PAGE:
Not only does Christian face verbal judgment by complete strangers, but she also faces more tangibly detrimental effects of transphobia. Unable to maintain a job because of her identity, she struggled with homelessness for a while, which is what eventually led her to New York. In the summer of 2016, the True Colors Fund chose her for its “40 of the Forty” program where she met her current roommate.

While at the True Colors Fund, Christian worked on a project called “Give a Damn,” which focused both on violence in and against the LGBT community and awareness of homelessness in the community.

“That project was all about highlighting the intersectional nature of LGBT issues,” Nick Seip, Christian’s former project manager at the True Colors Fund, said. “We try hard to filter things through a racial justice and poverty lens.”

The True Colors Fund discontinued the project last year, but its purpose lives on through some of the fund’s other projects and missions.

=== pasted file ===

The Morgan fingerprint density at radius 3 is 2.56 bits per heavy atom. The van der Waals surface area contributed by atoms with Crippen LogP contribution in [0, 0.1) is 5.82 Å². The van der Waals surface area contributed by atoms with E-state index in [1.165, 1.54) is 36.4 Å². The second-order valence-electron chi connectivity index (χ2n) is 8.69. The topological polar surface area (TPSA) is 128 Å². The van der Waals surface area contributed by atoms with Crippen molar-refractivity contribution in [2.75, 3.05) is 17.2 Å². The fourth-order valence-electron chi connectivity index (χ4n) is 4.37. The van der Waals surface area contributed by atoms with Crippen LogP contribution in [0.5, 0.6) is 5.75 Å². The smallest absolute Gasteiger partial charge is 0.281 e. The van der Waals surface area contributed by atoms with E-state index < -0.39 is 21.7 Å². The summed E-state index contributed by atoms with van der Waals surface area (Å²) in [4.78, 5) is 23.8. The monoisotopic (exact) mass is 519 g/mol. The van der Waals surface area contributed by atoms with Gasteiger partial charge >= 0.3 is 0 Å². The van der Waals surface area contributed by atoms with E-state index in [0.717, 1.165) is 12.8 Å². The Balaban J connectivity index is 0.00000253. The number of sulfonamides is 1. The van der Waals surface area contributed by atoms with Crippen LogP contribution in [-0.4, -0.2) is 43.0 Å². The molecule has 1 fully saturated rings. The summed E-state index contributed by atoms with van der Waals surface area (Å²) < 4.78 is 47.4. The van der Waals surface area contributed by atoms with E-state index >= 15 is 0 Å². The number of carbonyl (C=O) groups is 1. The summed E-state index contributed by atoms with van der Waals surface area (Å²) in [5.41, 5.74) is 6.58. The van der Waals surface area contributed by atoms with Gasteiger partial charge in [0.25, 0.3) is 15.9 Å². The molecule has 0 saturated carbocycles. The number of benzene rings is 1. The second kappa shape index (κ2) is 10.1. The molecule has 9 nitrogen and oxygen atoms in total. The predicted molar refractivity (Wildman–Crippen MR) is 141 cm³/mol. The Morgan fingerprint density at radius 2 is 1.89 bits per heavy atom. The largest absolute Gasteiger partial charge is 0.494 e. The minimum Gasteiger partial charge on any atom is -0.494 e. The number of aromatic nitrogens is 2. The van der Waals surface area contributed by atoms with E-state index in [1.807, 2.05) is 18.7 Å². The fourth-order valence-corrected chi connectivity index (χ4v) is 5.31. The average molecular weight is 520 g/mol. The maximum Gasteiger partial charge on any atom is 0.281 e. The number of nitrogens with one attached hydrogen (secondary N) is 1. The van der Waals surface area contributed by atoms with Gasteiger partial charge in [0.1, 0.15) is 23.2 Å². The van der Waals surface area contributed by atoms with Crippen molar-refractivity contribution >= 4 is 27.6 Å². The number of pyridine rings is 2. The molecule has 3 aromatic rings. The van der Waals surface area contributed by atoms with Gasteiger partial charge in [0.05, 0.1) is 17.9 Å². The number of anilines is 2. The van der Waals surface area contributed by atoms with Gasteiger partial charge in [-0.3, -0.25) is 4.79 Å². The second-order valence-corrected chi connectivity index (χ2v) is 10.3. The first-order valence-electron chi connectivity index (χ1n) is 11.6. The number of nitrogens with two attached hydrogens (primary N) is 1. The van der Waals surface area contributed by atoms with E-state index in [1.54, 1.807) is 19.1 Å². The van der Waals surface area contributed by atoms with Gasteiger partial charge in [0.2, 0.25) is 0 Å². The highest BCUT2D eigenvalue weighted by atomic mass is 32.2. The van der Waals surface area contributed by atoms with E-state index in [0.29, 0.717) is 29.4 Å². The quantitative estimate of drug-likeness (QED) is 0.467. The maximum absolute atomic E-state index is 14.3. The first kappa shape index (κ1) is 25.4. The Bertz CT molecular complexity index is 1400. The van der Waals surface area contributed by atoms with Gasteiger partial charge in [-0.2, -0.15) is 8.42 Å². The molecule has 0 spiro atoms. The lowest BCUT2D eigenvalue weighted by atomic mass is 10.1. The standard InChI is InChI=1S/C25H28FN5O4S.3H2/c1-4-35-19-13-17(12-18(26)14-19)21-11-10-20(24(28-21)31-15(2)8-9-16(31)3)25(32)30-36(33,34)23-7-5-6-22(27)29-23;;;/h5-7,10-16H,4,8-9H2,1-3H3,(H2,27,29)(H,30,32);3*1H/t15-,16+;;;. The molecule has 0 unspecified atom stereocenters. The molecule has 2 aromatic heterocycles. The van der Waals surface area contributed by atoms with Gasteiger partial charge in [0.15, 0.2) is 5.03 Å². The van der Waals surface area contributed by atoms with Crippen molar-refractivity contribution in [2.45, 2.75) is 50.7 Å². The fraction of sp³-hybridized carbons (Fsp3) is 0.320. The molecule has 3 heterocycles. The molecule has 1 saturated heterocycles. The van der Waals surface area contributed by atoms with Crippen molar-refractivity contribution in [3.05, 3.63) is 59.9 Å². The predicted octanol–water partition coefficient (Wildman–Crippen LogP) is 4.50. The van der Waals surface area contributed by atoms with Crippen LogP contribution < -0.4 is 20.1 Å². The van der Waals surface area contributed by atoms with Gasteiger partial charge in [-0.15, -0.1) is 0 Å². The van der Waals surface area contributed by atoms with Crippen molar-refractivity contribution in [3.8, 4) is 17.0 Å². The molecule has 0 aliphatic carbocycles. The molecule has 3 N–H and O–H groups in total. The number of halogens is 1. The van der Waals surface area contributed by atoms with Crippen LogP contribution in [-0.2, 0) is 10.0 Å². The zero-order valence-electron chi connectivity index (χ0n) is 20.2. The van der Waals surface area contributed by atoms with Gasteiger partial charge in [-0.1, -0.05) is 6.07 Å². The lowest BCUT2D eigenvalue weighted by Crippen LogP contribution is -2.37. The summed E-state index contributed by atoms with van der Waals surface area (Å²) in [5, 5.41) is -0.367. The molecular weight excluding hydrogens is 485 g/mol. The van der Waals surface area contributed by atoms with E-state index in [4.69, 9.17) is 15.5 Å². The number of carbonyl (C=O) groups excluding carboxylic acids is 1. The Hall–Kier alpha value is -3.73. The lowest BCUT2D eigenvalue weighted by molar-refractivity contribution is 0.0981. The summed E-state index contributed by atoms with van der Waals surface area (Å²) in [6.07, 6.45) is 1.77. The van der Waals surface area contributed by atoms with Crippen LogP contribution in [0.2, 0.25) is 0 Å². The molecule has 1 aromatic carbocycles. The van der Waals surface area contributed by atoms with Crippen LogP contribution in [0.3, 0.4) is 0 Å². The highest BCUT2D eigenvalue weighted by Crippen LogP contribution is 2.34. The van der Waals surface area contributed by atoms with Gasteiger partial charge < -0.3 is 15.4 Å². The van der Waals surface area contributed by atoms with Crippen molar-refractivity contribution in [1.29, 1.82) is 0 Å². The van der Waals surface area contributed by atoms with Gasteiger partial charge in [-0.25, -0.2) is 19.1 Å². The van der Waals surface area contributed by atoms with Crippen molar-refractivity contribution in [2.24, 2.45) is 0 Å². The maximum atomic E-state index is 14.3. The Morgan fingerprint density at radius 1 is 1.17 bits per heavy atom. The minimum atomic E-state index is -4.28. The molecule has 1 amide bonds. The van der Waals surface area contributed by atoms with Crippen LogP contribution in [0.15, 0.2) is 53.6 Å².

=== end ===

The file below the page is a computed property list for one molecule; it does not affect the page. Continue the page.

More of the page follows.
“Just because [Give a Damn’s] gone doesn’t mean that all the awesome work that Christian did is gone,” Seip said. “It really helped us focus our messaging around intersectionality, because it’s something that we’ve always, all of us, believed in and tried to practice.”

Christian attended this year’s True Colors Fund Summit and posed for a photo with Nick Seip who works for TCF. Source: Christian Carmen Olivia Jane

The True Colors Fund found her because of one of her previous jobs working for the University of Cincinnati’s Racial Awareness Program office. There, she trained students and faculty on topics ranging from race to gender to intersectionality.